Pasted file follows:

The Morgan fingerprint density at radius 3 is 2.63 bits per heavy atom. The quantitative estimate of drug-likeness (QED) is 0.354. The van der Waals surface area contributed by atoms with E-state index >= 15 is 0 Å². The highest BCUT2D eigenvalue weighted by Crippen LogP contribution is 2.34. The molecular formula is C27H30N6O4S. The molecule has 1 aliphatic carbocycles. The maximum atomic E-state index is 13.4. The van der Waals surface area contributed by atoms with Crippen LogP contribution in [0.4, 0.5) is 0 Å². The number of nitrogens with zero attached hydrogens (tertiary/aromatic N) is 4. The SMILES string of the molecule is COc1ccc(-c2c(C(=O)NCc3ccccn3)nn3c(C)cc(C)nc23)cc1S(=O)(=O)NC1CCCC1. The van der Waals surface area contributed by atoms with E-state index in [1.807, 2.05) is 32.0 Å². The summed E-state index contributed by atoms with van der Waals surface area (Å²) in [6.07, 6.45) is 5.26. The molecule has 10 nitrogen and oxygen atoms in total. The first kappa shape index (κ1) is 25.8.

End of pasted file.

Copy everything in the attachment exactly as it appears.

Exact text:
The Morgan fingerprint density at radius 3 is 2.63 bits per heavy atom. The quantitative estimate of drug-likeness (QED) is 0.354. The van der Waals surface area contributed by atoms with E-state index >= 15 is 0 Å². The highest BCUT2D eigenvalue weighted by Crippen LogP contribution is 2.34. The molecular formula is C27H30N6O4S. The molecule has 1 aliphatic carbocycles. The maximum atomic E-state index is 13.4. The van der Waals surface area contributed by atoms with Crippen LogP contribution in [0.4, 0.5) is 0 Å². The number of nitrogens with zero attached hydrogens (tertiary/aromatic N) is 4. The SMILES string of the molecule is COc1ccc(-c2c(C(=O)NCc3ccccn3)nn3c(C)cc(C)nc23)cc1S(=O)(=O)NC1CCCC1. The van der Waals surface area contributed by atoms with E-state index in [1.807, 2.05) is 32.0 Å². The summed E-state index contributed by atoms with van der Waals surface area (Å²) in [6.07, 6.45) is 5.26. The molecule has 10 nitrogen and oxygen atoms in total. The first kappa shape index (κ1) is 25.8.